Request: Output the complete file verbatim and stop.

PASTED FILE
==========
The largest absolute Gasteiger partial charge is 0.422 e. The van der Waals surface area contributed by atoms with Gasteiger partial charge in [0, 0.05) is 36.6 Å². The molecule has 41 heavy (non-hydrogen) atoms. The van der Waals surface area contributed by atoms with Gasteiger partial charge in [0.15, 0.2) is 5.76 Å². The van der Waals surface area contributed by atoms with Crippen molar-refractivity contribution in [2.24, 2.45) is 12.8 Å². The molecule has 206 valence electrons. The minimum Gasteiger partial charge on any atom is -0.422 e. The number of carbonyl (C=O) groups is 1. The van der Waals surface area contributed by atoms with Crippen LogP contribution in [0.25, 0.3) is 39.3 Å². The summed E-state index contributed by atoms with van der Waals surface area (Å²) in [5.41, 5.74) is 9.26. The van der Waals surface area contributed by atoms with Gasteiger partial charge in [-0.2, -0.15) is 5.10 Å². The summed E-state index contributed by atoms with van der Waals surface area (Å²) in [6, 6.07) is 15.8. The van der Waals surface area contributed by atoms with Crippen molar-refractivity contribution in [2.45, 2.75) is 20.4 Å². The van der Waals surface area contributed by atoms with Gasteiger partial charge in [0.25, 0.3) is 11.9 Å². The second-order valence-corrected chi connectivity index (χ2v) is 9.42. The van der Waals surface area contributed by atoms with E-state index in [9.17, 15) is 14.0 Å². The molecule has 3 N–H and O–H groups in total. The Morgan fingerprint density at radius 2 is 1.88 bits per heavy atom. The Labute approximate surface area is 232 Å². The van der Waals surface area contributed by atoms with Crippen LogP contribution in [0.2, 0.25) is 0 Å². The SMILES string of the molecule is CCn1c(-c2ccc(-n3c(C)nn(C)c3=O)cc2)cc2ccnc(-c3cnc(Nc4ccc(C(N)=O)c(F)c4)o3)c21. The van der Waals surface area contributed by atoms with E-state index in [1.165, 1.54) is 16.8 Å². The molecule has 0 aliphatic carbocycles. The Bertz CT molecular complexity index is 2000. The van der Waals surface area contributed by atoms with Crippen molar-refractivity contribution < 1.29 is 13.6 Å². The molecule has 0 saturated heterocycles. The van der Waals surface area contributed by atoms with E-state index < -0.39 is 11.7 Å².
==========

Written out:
The largest absolute Gasteiger partial charge is 0.422 e. The van der Waals surface area contributed by atoms with Gasteiger partial charge in [0, 0.05) is 36.6 Å². The molecule has 41 heavy (non-hydrogen) atoms. The van der Waals surface area contributed by atoms with Gasteiger partial charge in [0.15, 0.2) is 5.76 Å². The van der Waals surface area contributed by atoms with Crippen molar-refractivity contribution in [2.24, 2.45) is 12.8 Å². The molecule has 206 valence electrons. The minimum Gasteiger partial charge on any atom is -0.422 e. The number of carbonyl (C=O) groups is 1. The van der Waals surface area contributed by atoms with Crippen LogP contribution in [0.25, 0.3) is 39.3 Å². The summed E-state index contributed by atoms with van der Waals surface area (Å²) in [5.41, 5.74) is 9.26. The van der Waals surface area contributed by atoms with Gasteiger partial charge in [-0.2, -0.15) is 5.10 Å². The summed E-state index contributed by atoms with van der Waals surface area (Å²) in [6, 6.07) is 15.8. The van der Waals surface area contributed by atoms with Crippen molar-refractivity contribution in [2.45, 2.75) is 20.4 Å². The van der Waals surface area contributed by atoms with Gasteiger partial charge in [0.25, 0.3) is 11.9 Å². The second-order valence-corrected chi connectivity index (χ2v) is 9.42. The van der Waals surface area contributed by atoms with E-state index in [9.17, 15) is 14.0 Å². The molecule has 3 N–H and O–H groups in total. The Morgan fingerprint density at radius 2 is 1.88 bits per heavy atom. The Labute approximate surface area is 232 Å². The van der Waals surface area contributed by atoms with Crippen LogP contribution in [0.2, 0.25) is 0 Å². The SMILES string of the molecule is CCn1c(-c2ccc(-n3c(C)nn(C)c3=O)cc2)cc2ccnc(-c3cnc(Nc4ccc(C(N)=O)c(F)c4)o3)c21. The van der Waals surface area contributed by atoms with E-state index in [1.165, 1.54) is 16.8 Å². The molecule has 0 aliphatic carbocycles. The Bertz CT molecular complexity index is 2000. The van der Waals surface area contributed by atoms with Crippen molar-refractivity contribution < 1.29 is 13.6 Å². The molecule has 0 saturated heterocycles. The van der Waals surface area contributed by atoms with E-state index < -0.39 is 11.7 Å².